The good news is, it is no longer necessary to wander around the office with a clipboard counting heads and doing math problems to figure out how to best optimize your space. There are a number of IoT technologies that can be incorporated that will help you make better space decisions as you build, grow, and change.
Before you explore space utilization technology, you need to consider offering flexible hours, remote working, and the notion that not everyone needs their own desk.
According to James Lang LaSalle, the average worker only spends 40% of the time at their desk. Why so low? It’s because people are either out on appointments, out of town, working from home, or out sick. The notion that everyone in your office needs their own desk is an outdated concept. Hot desk management is a growing trend in space utilization. Hot Desking, or Activity Based Working (ABW), is a concept where instead of offering dedicated desks for each employee, your desks become shared resources with plenty of workspaces for employees to choose from throughout the office. But how do you know how many desks, huddle rooms, work areas, and conference rooms you need to achieve the right balance? That’s where IoT comes in.
There’s a whole breed of IoT devices on the market that offer space visualization and management tools. Some of these devices use sensors that can detect motion using infrared (PIR) or ultrasonic technology, some use beacons, and some use cameras to identify the number of people in a room at any given time. These devices then transmit the data to occupancy management systems that help facility managers make data-driven decisions on space utilization and design.
Conference rooms are another use of space that can be optimized. Do you need four large conference rooms or will two rooms and multiple huddle rooms suffice? How often do you have people book your conference room and then the meeting gets canceled? How often does a group of four duck into a large room when there are smaller rooms available? How long do employees need to wander the halls looking for available conference room space? IoT sensors and appropriate management software can offer real-time data from meeting rooms to streamline and optimize the use of the space. It can also detect patterns in usage that can inform future decisions on how to use your space. For example, a conference room that is booked but unoccupied could automatically release itself for use by another employee.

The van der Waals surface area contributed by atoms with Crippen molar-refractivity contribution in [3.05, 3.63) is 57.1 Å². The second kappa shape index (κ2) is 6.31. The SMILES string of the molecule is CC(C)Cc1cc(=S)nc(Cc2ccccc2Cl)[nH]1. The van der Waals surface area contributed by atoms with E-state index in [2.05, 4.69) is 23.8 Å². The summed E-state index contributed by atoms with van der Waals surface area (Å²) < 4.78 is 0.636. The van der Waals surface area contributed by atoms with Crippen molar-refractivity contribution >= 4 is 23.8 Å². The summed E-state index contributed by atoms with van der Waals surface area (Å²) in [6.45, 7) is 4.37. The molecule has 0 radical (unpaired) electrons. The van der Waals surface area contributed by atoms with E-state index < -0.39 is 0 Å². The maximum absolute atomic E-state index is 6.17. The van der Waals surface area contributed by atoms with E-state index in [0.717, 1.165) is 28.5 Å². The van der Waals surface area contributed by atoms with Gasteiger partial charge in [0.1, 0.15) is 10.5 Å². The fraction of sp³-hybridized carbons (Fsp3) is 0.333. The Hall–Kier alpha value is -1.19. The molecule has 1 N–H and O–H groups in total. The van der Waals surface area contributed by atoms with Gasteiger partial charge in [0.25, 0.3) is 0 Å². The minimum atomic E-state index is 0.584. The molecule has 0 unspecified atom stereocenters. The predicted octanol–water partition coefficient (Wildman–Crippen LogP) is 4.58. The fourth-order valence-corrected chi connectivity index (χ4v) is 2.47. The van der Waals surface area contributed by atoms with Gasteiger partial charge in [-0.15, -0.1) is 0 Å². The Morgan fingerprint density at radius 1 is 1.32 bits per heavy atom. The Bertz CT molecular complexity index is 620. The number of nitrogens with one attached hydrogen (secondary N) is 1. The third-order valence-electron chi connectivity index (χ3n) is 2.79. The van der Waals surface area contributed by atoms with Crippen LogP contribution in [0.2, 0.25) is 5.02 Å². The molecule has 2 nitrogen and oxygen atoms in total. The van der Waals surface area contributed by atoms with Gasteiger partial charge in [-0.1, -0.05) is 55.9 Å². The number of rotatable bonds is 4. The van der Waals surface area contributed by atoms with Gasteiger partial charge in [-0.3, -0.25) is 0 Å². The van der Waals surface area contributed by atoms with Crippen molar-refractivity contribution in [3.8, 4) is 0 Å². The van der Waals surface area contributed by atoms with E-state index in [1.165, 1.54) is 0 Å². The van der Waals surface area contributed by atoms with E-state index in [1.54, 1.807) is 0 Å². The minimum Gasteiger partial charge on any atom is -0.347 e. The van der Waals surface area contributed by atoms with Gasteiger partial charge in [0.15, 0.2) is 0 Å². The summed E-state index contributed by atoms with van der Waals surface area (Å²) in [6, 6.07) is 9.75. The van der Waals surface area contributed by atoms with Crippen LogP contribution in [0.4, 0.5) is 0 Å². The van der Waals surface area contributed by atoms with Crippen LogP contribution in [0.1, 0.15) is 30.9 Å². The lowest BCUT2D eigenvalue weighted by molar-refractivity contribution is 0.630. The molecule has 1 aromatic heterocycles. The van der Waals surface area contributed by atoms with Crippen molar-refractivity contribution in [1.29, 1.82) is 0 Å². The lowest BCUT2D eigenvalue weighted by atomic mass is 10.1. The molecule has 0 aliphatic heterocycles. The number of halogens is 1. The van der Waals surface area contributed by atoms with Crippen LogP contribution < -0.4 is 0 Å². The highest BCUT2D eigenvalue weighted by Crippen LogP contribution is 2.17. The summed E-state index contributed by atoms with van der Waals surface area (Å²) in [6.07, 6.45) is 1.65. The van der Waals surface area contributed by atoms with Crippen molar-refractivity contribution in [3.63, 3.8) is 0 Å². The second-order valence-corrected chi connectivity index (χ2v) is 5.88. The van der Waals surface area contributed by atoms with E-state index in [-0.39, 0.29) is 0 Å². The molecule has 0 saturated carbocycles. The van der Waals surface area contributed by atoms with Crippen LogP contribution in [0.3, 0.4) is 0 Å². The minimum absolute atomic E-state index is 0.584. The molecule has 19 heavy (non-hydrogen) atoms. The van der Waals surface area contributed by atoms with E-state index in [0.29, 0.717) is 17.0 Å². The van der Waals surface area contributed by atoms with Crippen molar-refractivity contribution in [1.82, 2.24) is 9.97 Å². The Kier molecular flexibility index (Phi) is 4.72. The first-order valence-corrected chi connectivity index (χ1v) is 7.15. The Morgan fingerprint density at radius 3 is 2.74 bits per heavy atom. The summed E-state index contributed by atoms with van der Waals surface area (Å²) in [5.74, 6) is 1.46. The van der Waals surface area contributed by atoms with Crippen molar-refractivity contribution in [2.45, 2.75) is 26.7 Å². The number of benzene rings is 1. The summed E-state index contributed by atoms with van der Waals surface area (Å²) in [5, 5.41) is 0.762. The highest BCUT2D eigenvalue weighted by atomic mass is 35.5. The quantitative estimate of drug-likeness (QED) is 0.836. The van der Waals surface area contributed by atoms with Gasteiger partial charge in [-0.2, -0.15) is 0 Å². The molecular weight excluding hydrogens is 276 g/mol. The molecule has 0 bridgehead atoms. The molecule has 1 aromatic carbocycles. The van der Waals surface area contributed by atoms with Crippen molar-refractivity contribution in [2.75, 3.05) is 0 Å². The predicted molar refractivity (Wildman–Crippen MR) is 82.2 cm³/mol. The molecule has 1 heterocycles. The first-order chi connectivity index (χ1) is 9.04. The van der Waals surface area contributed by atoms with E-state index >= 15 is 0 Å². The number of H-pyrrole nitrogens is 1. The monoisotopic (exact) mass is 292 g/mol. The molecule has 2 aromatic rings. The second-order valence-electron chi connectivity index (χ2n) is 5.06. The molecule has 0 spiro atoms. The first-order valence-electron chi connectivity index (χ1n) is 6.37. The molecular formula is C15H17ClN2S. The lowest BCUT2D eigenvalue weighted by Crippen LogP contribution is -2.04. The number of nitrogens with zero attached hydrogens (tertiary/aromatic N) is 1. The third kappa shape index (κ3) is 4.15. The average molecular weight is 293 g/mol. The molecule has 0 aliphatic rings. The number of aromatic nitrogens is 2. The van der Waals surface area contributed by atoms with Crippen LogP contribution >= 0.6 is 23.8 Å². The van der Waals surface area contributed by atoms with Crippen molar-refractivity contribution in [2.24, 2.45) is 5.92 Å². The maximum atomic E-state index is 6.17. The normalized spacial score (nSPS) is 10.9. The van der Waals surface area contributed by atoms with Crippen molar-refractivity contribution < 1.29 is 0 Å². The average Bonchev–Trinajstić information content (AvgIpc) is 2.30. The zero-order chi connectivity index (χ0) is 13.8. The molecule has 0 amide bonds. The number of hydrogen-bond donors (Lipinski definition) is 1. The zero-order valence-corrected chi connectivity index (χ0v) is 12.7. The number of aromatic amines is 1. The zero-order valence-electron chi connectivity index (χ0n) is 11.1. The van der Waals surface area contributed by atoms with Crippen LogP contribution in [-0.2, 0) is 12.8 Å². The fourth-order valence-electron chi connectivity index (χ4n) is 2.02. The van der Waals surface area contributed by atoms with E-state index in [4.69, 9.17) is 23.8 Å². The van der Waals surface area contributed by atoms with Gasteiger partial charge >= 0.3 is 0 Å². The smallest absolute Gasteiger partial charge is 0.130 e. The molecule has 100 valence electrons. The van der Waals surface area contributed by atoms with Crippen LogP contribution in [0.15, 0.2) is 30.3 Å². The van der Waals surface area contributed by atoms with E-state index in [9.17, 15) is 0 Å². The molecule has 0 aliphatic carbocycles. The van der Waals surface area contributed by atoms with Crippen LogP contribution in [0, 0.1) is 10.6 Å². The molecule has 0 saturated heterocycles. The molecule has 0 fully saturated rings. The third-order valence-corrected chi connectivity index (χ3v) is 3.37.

Space utilization data is very valuable for facility managers and end-users, and integrating that data with the rest of you BAS is the way to go.
Chris joined J2 Innovations in October 2018, to develop J2's sales in Europe, the Middle East and Asia. Chris comes with a wealth of experience in the building automation market and with skills in strategic business development and strategic marketing. Chris spent 12 years developing Tridium's open framework business in Europe so he is excited to now be working with the next generation product. Chris is passionate about simplicity, energy saving, renewable energy, and electric transport.